Thanks to those of you who have written asking if we’re okay. Yes, we’re fine. Just busy and what gets pushed to the back burner? Our travel blog. Work, family and setting up our lives in a new place has taken priority.
Yes, we’re in a new place, but before I tell you where, I’m going to back up to September 2010:
We made it to Bariloche and had a fantastic time there from the end of September through the end of February. 5 months of glorious views, nature hikes and our self-imposed retreat to figure out what our future may hold. We visited the tops of mountains, tiny charming Salones de Té, ate more smoked foods than I ever care to admit and left there with an extra 10 lbs each, despite all the hiking
The house we stayed at for those 5 months was perfect for us and in a great location right off the bus line. We managed without a car, even though we were staying 23 km outside of the city of Bariloche (just a few km from Hotel Llao Llao). Geneva attended a small Waldorf preschool called Mandala, about 12 km from our house. Nestled among the pine trees, Mandala was a fantastic nurturing environment with a mixed-age class.
Fast forward a bit… we were planning our departure from Bariloche and had Córdoba, Argentina on our radar. Córdoba is in the middle of the country and is the second largest city in Argentina after Buenos Aires. Reviews of Córdoba were mixed. Some seemed to love it, others thought it left a lot to be desired. We wanted to check it out for ourselves because we thought it may just have the big-city feel that we were looking for without the immensity of Buenos Aires.
The question was, how to get there? We had a few options and picked an unlikely combination. They were:
- Bus from Bariloche to Córdoba: Cheap, but 23 hrs +/- with a 3-year-old
- Rent a car and drive directly: Insanely expensive for a one-way-rental in AR
- Fly: Through Buenos Aires to Córdoba. Not too expensive, but we had a lot of baggage, and it’s not very adventurous at all.
Our choice? Drive north through Chile instead, then fly from Santiago to Córdoba (via Montevideo)! We shipped most of our things to arrive in Córdoba ahead of us on Via Bariloche bus service. Incredibly cheap and worked out perfectly, but I digress…
It took us 11 days for the entire journey, but we had a lot of fun doing it. We had a friend in Bariloche drive us in his SUV through the Andes to Puerto Montt, Chile. We stayed there for a few days, explored the surrounding areas of Choloé and Puerto Varas (even seeing penguins along the way). And were completely wowed by the Mount-Fuji-esque Osorno volcano. We rented a car in Puerto Montt to head north. One way rentals are much less expensive in Chile than they are in Argentina. Think about it, with the geography of Chile, it is almost impossible not to drive north-south, or in our case, the opposite.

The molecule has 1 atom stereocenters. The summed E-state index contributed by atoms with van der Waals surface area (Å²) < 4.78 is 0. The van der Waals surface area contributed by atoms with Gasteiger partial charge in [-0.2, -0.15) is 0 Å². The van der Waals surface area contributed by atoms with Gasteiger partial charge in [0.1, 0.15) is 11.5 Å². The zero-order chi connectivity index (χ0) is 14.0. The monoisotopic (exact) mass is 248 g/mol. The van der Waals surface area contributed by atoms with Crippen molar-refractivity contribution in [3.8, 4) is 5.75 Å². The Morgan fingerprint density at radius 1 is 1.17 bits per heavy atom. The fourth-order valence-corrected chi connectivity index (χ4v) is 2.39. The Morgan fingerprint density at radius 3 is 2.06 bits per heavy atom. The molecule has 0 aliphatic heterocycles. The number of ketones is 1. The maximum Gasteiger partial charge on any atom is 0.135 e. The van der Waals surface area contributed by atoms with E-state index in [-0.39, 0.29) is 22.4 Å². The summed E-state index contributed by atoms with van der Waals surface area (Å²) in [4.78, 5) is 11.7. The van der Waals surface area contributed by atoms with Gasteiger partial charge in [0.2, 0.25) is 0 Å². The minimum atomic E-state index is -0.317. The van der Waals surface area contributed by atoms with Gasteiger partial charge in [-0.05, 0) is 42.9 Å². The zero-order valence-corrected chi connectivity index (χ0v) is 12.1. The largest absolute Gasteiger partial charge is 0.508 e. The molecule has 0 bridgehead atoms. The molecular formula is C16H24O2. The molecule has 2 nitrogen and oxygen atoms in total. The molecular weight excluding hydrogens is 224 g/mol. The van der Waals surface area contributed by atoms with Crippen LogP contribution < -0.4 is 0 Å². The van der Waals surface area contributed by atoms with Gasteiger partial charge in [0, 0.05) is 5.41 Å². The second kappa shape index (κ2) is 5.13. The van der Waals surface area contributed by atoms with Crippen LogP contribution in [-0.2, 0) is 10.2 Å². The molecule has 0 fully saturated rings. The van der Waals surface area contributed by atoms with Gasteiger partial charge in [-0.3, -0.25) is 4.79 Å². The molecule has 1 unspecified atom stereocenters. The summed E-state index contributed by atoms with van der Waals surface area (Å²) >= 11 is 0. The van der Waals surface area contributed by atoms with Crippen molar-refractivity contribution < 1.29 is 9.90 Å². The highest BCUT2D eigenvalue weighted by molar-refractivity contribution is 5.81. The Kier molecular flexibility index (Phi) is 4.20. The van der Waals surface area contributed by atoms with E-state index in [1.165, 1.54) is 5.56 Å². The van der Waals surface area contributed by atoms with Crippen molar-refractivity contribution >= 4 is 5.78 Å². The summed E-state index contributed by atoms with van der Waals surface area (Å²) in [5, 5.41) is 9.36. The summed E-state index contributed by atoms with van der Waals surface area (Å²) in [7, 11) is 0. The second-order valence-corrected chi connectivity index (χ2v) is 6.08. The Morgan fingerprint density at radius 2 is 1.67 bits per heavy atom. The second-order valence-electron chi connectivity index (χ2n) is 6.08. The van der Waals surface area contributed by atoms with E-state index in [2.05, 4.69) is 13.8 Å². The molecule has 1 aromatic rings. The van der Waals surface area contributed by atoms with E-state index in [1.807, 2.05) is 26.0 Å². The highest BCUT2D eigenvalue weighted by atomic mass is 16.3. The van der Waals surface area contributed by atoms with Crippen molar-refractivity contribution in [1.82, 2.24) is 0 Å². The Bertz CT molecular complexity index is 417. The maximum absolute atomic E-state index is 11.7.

After Puerto Montt, we drove north to Pucón and stayed there for 3 days. I loved the bohemian, backpacker vibe but felt a little unsettled looking up at a smoking volcano all day. We’re midwesterners and total wimps about earthquakes and volcanoes!
Then, a marathon drive from Púcon to Santiago all in one day. About 700 miles of some incredibly gorgeous countryside. Chile had incredible infrastructure and Ruta 5 (aka extension of the Pan-American Highway), which we were traveling is perfectly maintained with some beautiful bridges, tunnels and of course, numerous toll booths along the spectacular landscape. All totaled for the journey in Chile, we spent 27,100 Chilean pesos (about $58.00 USD) on 14 toll booths. That is not counting any between Bariloche and Puerto Montt.
One night in Santiago and we were off to Valparaiso where we spent two nights. After a stressful entry to Valparaiso where Google was telling us our hotel was in one area where it was really about a km away (those narrow, steep, winding roads are not good for a mid-size rental car and people who are not used to said hilly streets) we eventually found where we needed to be.
Impression of Valparaiso: Meh. I was really disappointed because I thought it would be great. If we had to do it again, we’d stay in Viña del Mar and spend a day in nearby Valparaiso. We loved the beaches, energy and playgrounds of Viña (with a 3-year-old, playgrounds are a big deal).
After contemplating if we wanted to extend our time to stay in Vína, we pressed back to Santiago airport to turn in our rental car and catch a very roundabout flight to Córdoba.
After a glorious 24 hours layover in Montevideo with friends, we hopped our final flight to Córdoba and arrived late into our hotel room.
All this time (and for several additional weeks) our dogs were enjoying the paradise of Bariloche. We decided that this travel schedule would be impossible with 2 dogs in tow, so we left them with a wonderful family that watches small dogs. We knew that the dogs would be happy in a home setting, a family with three young girls and a great property to roam freely- and we wouldn’t have to worry.
Within the first three days in a hotel in Córdoba, we knew this is a place we want to stay for a while. Centro (downtown) is busy, with great shopping, Jesuit churches and historic sites, a tree-lined cannal winding through the city and a huge amount of pedestrian areas.
We found a month-long temporary rental in Nuevo Centro, a small furnished apartment that was in a great spot.
While we liked the apartment and the neighborhood, it was loud with traffic and parties on the weekends (it’s near the universities, so many young people). We knew this all going into this rental, but thought for a month, it’s not bad. We had the option to renew there indefinitely but the building did not accept dogs and ideally, we wanted more space and a more residential neighborhood.
Next chapter to come about our housing search, schools, health insurance and cost of living in Córdoba……